The Employment Court orders Auckland International Airport to temporarily reinstate unvaccinated employee

One of the first court cases to consider mandatory vaccination in the workplace

WXN v Auckland International Airport Ltd [2021] NZEmpC 205

WXN was a long-standing and respected employee of Auckland International Airport. His employment was terminated after he chose not to be vaccinated against Covid-19. He raised a personal grievance in the Employment Relations Authority seeing permanent reinstatement. Pending hearing of the matter, WXN applied to be temporarily reinstated in his job.

The Employment Court had to consider whether WXN’s case for permanent reinstatement order was arguable, and whether the balance of convenience favored temporary reinstatement.

The Court found that it was arguable that the Airport’s process of dismissal was inadequate. The steps the Airport have taken were not those which could be expected of a fair and reasonable employer.

WXN informed the Airport of a medical condition which he was concerned might be exacerbated if he received the vaccine. It appeared that the Airport did not properly consider the medical issue. The Court emphasised that “an employer may well have an obligation in circumstances such as the present, to at least consider, if not deploy, alternatives when an employee has a justifiable reason not to be vaccinated” and that “the existence of WXN’s disability meant the Airport had a particular obligation to consider a reasonable accommodation in respect of his work duties.”

WXN was a Maintenance Technician. Following notification of mandatory vaccination, WXN prepared a comprehensive proposal to the employer about how he could do the job without creating a risk to others. The Court held that the Airport failed to consider the proposal. Specifically, it said:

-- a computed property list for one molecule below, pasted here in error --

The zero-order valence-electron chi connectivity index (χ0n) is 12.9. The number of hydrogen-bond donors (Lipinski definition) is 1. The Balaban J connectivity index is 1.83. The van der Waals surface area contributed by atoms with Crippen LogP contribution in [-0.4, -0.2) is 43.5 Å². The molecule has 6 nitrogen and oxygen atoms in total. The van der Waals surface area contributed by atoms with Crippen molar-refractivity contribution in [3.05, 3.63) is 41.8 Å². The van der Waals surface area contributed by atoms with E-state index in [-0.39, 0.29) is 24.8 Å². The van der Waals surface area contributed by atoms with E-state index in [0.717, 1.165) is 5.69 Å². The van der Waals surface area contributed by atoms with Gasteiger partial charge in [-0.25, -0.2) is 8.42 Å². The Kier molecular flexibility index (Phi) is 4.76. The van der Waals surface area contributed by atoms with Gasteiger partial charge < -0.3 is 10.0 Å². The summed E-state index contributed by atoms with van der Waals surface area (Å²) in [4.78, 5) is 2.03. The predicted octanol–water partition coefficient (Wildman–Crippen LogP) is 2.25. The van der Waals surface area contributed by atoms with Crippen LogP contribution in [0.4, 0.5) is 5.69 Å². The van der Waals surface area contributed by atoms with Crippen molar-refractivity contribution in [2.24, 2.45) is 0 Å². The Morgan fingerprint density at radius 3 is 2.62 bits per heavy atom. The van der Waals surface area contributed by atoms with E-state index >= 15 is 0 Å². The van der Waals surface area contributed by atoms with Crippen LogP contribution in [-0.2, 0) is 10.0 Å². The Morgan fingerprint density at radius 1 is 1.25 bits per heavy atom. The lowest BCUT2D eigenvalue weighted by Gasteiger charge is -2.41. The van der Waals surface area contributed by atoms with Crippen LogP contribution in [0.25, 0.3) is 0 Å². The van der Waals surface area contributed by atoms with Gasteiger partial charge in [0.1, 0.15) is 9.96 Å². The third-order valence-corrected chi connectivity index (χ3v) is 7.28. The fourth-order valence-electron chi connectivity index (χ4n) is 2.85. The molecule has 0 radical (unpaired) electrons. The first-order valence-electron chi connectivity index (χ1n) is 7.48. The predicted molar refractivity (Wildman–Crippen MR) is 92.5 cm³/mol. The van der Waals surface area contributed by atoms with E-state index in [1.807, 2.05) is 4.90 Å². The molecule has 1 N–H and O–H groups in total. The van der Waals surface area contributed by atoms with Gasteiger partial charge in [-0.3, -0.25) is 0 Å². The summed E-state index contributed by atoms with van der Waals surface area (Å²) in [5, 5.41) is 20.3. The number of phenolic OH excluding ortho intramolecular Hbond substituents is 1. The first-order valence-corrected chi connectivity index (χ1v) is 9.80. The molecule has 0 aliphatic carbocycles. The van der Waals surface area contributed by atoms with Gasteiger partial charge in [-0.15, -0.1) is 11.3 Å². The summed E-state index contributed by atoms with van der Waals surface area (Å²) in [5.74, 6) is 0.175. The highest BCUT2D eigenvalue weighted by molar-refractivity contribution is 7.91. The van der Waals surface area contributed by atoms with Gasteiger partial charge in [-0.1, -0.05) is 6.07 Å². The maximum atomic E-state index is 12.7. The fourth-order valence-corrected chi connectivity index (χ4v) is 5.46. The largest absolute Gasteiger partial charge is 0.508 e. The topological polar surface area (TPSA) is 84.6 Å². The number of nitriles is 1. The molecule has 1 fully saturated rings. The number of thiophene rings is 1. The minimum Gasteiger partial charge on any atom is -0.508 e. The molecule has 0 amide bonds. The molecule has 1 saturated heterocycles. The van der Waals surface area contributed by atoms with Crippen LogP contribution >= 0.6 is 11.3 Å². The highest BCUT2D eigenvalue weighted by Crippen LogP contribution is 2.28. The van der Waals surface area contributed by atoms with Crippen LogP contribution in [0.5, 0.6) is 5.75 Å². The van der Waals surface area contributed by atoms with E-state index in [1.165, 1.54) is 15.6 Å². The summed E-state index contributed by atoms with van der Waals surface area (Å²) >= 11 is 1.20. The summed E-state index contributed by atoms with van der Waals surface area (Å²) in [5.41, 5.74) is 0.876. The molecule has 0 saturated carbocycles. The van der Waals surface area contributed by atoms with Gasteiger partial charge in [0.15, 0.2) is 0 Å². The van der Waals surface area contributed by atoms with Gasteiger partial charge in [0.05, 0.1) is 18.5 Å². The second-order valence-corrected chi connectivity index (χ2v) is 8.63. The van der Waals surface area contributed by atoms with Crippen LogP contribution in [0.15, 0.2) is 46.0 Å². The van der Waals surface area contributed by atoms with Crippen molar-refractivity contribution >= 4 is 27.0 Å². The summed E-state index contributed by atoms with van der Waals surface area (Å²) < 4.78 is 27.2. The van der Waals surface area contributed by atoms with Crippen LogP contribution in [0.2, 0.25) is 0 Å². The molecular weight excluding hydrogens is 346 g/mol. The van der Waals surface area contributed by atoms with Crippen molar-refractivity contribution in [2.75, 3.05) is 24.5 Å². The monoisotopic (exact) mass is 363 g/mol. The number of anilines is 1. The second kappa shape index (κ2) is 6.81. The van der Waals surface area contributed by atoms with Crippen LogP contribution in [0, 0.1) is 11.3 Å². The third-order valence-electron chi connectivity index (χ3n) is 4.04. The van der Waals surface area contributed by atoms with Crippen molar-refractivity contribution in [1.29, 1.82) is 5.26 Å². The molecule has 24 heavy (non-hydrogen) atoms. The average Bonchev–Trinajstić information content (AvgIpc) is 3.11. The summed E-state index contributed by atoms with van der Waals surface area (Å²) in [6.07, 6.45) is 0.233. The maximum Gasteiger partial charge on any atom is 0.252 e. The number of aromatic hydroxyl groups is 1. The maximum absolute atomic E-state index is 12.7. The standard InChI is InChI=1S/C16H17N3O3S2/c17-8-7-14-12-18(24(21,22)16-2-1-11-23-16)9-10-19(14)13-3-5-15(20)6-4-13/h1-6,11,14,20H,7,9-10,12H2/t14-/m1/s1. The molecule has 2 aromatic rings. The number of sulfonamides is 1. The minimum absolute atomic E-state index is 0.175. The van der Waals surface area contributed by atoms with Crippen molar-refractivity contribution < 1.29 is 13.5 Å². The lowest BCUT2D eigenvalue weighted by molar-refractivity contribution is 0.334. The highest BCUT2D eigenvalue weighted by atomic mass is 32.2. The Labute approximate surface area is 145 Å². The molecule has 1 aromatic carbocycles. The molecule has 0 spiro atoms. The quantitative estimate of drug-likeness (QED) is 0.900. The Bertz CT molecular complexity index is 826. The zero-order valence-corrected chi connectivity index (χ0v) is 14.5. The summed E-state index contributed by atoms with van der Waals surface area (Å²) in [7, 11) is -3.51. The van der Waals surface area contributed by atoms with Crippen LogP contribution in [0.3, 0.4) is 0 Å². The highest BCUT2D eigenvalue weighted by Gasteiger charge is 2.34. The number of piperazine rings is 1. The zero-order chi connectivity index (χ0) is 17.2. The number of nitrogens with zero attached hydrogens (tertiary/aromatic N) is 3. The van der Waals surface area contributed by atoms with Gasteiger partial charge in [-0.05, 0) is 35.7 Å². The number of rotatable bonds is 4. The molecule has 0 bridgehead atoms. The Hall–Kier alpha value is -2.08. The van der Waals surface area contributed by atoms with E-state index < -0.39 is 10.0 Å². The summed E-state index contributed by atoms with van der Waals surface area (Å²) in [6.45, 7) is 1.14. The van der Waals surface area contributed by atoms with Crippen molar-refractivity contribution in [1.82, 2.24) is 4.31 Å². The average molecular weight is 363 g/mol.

“It is arguable that in circumstances such as the COVID-19 context, where a “no jab, no job” outcome is under consideration, there is an active obligation on the employer to constructively consider and consult on alternatives where there is an objectively justifiable reason not to be vaccinated.”

WXN also argued that because the type of the work he did, he was not subject to the vaccination order. However, the Court considered that this claim was only “weakly arguable”.

In granting temporary reinstatement, the Court took into account that an interim order would cause less prejudice to the Airport than to WXN; that it was not simply about money (which the Airport argued) but that reinstatement would restore the employment relationship and thus the good faith duties; that the power imbalance would be greater if WXN were no longer an employee; and most importantly, that reinstatement is a primary remedy. In addition, the Court noted that WXN “pulled all the stops” to maintain his employment relationship, offering to use his leave entitlement to allow time to discuss his options with the Airport, while the Airport’s approach made that possibility more difficult.

In the end, the Court ordered that WXN be temporarily reinstated as an employee pending the hearing of his case in the Employment Relations Authority.

This does not necessarily mean that WXN would win the case in the Authority, only that he has an arguable case.

Employers need to be aware that despite the vaccination order, they still owe duties to their employees, and employment law continues to apply. Dismissals should be carefully considered.

For those employers who have an Employment Practices Liability policy, just a reminder that most insurance policies require the employer to seek legal advice prior to dismissing or disciplining an employee. If this condition is not met, the insurer might decline cover.